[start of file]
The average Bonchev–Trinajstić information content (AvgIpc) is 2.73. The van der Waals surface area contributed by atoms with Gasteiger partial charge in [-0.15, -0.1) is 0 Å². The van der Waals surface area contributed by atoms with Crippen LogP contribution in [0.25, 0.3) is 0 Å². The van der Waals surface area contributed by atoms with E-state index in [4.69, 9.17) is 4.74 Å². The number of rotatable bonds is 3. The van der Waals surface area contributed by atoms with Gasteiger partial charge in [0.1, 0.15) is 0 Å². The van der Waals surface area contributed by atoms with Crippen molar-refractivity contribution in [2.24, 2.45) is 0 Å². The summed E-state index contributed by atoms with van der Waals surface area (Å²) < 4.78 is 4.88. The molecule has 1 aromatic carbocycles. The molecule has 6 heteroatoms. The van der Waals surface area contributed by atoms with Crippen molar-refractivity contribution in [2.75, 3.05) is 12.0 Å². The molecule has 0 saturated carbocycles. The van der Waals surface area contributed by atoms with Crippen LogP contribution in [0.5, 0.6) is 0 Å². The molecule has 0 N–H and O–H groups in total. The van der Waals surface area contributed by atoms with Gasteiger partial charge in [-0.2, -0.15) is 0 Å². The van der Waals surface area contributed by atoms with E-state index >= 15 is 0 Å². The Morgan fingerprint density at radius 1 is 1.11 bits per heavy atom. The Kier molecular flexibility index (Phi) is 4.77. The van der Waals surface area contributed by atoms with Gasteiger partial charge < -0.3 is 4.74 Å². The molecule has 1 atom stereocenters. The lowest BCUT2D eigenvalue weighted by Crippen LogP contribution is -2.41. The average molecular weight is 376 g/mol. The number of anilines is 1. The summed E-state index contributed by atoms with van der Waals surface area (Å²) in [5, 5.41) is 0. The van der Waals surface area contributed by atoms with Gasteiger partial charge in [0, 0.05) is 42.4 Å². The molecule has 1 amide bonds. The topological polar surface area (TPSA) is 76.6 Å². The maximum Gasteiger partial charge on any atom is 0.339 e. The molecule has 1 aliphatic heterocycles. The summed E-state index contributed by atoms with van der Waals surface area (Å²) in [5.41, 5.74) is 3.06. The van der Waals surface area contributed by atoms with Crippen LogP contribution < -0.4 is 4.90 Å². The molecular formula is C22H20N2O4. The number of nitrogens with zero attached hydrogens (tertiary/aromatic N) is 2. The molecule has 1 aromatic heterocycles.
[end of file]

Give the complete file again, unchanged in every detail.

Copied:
The average Bonchev–Trinajstić information content (AvgIpc) is 2.73. The van der Waals surface area contributed by atoms with Gasteiger partial charge in [-0.15, -0.1) is 0 Å². The van der Waals surface area contributed by atoms with Crippen LogP contribution in [0.25, 0.3) is 0 Å². The van der Waals surface area contributed by atoms with E-state index in [4.69, 9.17) is 4.74 Å². The number of rotatable bonds is 3. The van der Waals surface area contributed by atoms with Gasteiger partial charge in [0.1, 0.15) is 0 Å². The van der Waals surface area contributed by atoms with Crippen molar-refractivity contribution in [2.24, 2.45) is 0 Å². The summed E-state index contributed by atoms with van der Waals surface area (Å²) < 4.78 is 4.88. The molecule has 1 aromatic carbocycles. The molecule has 6 heteroatoms. The van der Waals surface area contributed by atoms with Crippen molar-refractivity contribution in [2.75, 3.05) is 12.0 Å². The molecule has 0 saturated carbocycles. The van der Waals surface area contributed by atoms with Crippen LogP contribution in [0.5, 0.6) is 0 Å². The molecule has 0 N–H and O–H groups in total. The van der Waals surface area contributed by atoms with Gasteiger partial charge in [-0.2, -0.15) is 0 Å². The van der Waals surface area contributed by atoms with E-state index >= 15 is 0 Å². The Morgan fingerprint density at radius 1 is 1.11 bits per heavy atom. The Kier molecular flexibility index (Phi) is 4.77. The van der Waals surface area contributed by atoms with Gasteiger partial charge < -0.3 is 4.74 Å². The molecule has 1 atom stereocenters. The lowest BCUT2D eigenvalue weighted by Crippen LogP contribution is -2.41. The average molecular weight is 376 g/mol. The number of anilines is 1. The summed E-state index contributed by atoms with van der Waals surface area (Å²) in [5, 5.41) is 0. The van der Waals surface area contributed by atoms with Gasteiger partial charge in [0, 0.05) is 42.4 Å². The molecule has 1 amide bonds. The topological polar surface area (TPSA) is 76.6 Å². The maximum Gasteiger partial charge on any atom is 0.339 e. The molecule has 1 aliphatic heterocycles. The summed E-state index contributed by atoms with van der Waals surface area (Å²) in [5.41, 5.74) is 3.06. The van der Waals surface area contributed by atoms with Crippen LogP contribution < -0.4 is 4.90 Å². The molecular formula is C22H20N2O4. The number of nitrogens with zero attached hydrogens (tertiary/aromatic N) is 2. The molecule has 1 aromatic heterocycles.